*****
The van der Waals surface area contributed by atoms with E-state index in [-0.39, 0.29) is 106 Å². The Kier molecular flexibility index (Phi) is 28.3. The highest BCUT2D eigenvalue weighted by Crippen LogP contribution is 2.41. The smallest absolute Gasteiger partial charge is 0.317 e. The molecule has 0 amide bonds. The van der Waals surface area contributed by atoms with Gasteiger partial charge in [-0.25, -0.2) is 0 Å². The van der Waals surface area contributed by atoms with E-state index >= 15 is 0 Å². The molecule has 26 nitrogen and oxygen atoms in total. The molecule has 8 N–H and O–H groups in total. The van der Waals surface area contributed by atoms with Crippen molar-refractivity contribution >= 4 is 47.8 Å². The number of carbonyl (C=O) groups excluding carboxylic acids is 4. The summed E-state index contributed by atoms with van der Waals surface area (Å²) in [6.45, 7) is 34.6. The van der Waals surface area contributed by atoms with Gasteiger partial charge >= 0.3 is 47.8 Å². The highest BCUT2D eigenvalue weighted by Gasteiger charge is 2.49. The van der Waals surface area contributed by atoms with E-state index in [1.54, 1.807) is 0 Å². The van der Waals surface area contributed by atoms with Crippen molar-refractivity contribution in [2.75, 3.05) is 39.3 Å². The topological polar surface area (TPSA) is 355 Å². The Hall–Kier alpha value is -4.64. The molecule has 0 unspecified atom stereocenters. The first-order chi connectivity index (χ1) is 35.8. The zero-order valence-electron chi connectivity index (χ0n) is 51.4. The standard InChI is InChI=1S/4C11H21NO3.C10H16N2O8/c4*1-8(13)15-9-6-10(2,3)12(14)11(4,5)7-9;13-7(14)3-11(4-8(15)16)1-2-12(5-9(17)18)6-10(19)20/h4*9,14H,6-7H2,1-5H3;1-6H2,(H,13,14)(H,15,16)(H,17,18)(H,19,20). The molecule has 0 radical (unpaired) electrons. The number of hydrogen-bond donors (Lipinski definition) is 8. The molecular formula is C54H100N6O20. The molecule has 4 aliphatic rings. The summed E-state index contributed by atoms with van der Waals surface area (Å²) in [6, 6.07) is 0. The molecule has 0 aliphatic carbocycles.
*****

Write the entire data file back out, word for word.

The van der Waals surface area contributed by atoms with E-state index in [-0.39, 0.29) is 106 Å². The Kier molecular flexibility index (Phi) is 28.3. The highest BCUT2D eigenvalue weighted by Crippen LogP contribution is 2.41. The smallest absolute Gasteiger partial charge is 0.317 e. The molecule has 0 amide bonds. The van der Waals surface area contributed by atoms with Gasteiger partial charge in [-0.25, -0.2) is 0 Å². The van der Waals surface area contributed by atoms with E-state index >= 15 is 0 Å². The molecule has 26 nitrogen and oxygen atoms in total. The molecule has 8 N–H and O–H groups in total. The van der Waals surface area contributed by atoms with Crippen molar-refractivity contribution >= 4 is 47.8 Å². The number of carbonyl (C=O) groups excluding carboxylic acids is 4. The summed E-state index contributed by atoms with van der Waals surface area (Å²) in [6.45, 7) is 34.6. The van der Waals surface area contributed by atoms with Gasteiger partial charge >= 0.3 is 47.8 Å². The highest BCUT2D eigenvalue weighted by Gasteiger charge is 2.49. The van der Waals surface area contributed by atoms with E-state index in [1.54, 1.807) is 0 Å². The van der Waals surface area contributed by atoms with Crippen molar-refractivity contribution in [2.75, 3.05) is 39.3 Å². The topological polar surface area (TPSA) is 355 Å². The Hall–Kier alpha value is -4.64. The molecule has 0 unspecified atom stereocenters. The first-order chi connectivity index (χ1) is 35.8. The zero-order valence-electron chi connectivity index (χ0n) is 51.4. The standard InChI is InChI=1S/4C11H21NO3.C10H16N2O8/c4*1-8(13)15-9-6-10(2,3)12(14)11(4,5)7-9;13-7(14)3-11(4-8(15)16)1-2-12(5-9(17)18)6-10(19)20/h4*9,14H,6-7H2,1-5H3;1-6H2,(H,13,14)(H,15,16)(H,17,18)(H,19,20). The molecule has 0 radical (unpaired) electrons. The number of hydrogen-bond donors (Lipinski definition) is 8. The molecular formula is C54H100N6O20. The molecule has 4 aliphatic rings. The summed E-state index contributed by atoms with van der Waals surface area (Å²) in [6, 6.07) is 0. The molecule has 0 aliphatic carbocycles.